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Another UNC System school announces free tuition program for students

A drone shot of the UNC Asheville campus
Courtesy of UNC Asheville
UNC Asheville will cover tuition and fees for in-state students with family income of $80,000 or less.

UNC Asheville has announced that it is providing free tuition for some incoming North Carolina students.

Under its Access Asheville program, the school will cover tuition and fees for in-state students whose family income is $80,000 or less.

The university said that's well above the median household income and has the potential to impact more than half of North Carolina families. According to census data, the median household income in North Carolina is $60,516.

“This will provide an affordable path to pursue an undergraduate college degree for those who may have previously thought it would be out of reach financially,” said interim Chancellor Kimberly van Noort in a press release.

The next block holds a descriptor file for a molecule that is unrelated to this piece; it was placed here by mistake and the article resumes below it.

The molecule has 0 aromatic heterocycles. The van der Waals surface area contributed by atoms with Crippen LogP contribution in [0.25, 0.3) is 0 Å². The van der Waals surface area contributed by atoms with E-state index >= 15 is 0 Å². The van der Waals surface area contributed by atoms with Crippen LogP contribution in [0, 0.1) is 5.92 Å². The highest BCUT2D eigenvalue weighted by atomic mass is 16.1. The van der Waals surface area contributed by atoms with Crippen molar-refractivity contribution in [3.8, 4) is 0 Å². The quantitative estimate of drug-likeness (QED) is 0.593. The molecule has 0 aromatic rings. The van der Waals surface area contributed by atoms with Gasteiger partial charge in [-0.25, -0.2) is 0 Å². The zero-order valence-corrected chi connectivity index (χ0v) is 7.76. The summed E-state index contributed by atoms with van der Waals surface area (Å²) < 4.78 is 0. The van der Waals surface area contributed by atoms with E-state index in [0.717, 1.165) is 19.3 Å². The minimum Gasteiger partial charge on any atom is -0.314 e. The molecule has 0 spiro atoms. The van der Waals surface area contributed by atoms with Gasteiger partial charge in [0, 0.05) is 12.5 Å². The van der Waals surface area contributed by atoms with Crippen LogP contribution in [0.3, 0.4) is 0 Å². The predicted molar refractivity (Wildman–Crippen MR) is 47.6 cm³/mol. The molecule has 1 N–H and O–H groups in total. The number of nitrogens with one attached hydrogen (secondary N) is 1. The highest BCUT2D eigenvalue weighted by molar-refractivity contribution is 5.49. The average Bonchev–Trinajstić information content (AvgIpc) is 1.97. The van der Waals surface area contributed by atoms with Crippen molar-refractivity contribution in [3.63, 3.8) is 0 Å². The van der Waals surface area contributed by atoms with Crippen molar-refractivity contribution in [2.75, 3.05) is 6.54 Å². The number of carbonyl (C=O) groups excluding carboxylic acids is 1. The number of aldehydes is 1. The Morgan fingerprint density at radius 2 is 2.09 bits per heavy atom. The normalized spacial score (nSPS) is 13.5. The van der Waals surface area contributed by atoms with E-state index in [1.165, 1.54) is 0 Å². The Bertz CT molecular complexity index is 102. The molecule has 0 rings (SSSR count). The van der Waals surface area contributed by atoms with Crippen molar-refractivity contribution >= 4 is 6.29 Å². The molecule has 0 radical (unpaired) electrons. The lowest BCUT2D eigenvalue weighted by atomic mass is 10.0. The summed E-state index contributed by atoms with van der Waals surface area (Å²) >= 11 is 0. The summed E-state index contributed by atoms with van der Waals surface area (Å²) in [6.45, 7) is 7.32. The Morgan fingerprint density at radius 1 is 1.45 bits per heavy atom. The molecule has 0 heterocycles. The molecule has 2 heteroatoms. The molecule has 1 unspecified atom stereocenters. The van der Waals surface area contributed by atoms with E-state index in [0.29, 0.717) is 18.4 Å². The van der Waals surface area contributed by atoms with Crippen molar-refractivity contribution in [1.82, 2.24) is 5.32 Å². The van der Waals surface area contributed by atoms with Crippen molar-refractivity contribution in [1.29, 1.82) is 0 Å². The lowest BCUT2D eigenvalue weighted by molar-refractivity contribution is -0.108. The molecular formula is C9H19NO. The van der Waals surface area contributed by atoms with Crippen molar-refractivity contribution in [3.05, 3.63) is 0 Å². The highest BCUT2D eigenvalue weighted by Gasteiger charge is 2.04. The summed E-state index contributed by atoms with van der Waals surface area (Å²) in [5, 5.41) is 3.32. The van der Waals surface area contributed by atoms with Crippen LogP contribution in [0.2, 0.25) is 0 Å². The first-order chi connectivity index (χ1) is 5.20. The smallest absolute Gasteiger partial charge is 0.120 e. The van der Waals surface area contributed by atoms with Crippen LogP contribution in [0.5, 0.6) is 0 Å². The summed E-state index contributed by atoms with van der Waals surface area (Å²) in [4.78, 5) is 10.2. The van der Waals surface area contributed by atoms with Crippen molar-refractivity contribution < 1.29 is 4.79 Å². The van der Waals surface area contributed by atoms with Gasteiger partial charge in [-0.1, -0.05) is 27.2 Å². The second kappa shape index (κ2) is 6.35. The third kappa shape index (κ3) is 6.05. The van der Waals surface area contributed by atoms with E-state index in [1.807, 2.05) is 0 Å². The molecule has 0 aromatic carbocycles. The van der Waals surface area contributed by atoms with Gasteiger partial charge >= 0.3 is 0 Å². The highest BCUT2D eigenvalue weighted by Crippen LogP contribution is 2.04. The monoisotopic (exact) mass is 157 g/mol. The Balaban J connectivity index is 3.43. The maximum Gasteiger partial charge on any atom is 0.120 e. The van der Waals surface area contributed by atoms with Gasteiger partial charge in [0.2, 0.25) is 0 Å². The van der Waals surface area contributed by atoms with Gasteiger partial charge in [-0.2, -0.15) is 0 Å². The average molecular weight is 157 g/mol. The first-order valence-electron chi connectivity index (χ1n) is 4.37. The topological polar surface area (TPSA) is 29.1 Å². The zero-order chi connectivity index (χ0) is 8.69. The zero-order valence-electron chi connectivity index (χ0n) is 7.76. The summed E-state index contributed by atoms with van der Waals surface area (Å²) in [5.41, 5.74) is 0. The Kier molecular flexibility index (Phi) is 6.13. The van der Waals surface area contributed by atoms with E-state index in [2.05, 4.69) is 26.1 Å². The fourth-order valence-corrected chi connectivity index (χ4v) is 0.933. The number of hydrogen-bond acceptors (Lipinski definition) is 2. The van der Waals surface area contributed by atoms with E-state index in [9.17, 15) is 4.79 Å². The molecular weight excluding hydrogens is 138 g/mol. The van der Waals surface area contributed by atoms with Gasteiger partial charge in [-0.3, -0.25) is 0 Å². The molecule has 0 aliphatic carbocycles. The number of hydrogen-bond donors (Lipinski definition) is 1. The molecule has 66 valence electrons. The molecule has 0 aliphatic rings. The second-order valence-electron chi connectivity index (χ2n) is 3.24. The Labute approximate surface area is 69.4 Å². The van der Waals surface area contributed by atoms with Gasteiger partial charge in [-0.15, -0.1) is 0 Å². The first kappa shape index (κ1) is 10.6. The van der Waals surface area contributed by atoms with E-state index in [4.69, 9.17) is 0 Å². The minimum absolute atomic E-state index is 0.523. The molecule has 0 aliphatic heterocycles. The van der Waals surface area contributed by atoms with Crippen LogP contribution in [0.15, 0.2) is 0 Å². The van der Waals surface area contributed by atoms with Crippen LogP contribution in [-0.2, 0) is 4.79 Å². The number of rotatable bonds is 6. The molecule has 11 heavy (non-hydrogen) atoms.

The school says the financial aid program will save students $7,461 per year. The school’s total cost of attendance for in-state students is about $24,856.

Access Asheville will be open to incoming first-year and transfer students in fall 2024. It is the second school in the UNC System to launch a program like this.

The first was UNC-Chapel Hill, which made the announcement in July shortly after the U.S. Supreme Court overturned affirmative action. The university is also covering tuition and fees for incoming in-state students whose families make $80,000 or less.

To qualify for Access Asheville, students have to complete the Free Application for Federal Student Aid (FAFSA) and enroll in at least 15 credit hours per semester. The financial aid will last up to four years, starting when they enter.

“We are excited about the opportunity Access Asheville will create for more students who are ready to engage with the increasingly complex needs of our region, state and nation,” van Noort said.

Brianna Atkinson is WUNC’s 2024 Fletcher Fellow and covers higher education in partnership with Open Campus.